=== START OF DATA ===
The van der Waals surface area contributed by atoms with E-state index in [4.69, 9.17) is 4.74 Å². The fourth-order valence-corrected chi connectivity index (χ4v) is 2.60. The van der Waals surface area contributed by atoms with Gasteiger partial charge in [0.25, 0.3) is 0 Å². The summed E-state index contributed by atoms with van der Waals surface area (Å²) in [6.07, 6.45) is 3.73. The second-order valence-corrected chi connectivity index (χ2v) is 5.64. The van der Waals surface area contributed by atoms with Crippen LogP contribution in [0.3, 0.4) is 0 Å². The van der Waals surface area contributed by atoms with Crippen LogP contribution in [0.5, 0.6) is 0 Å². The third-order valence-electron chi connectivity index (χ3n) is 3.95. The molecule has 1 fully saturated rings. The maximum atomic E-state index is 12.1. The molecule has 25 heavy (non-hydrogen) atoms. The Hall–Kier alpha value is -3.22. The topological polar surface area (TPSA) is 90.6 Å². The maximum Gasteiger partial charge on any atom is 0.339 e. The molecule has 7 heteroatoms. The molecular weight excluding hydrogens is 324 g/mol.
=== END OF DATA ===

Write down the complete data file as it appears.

The van der Waals surface area contributed by atoms with E-state index in [4.69, 9.17) is 4.74 Å². The fourth-order valence-corrected chi connectivity index (χ4v) is 2.60. The van der Waals surface area contributed by atoms with Gasteiger partial charge in [0.25, 0.3) is 0 Å². The summed E-state index contributed by atoms with van der Waals surface area (Å²) in [6.07, 6.45) is 3.73. The second-order valence-corrected chi connectivity index (χ2v) is 5.64. The van der Waals surface area contributed by atoms with Crippen LogP contribution in [0.3, 0.4) is 0 Å². The van der Waals surface area contributed by atoms with Crippen LogP contribution in [0.5, 0.6) is 0 Å². The third-order valence-electron chi connectivity index (χ3n) is 3.95. The molecule has 1 fully saturated rings. The maximum atomic E-state index is 12.1. The molecule has 25 heavy (non-hydrogen) atoms. The Hall–Kier alpha value is -3.22. The topological polar surface area (TPSA) is 90.6 Å². The maximum Gasteiger partial charge on any atom is 0.339 e. The molecule has 7 heteroatoms. The molecular weight excluding hydrogens is 324 g/mol.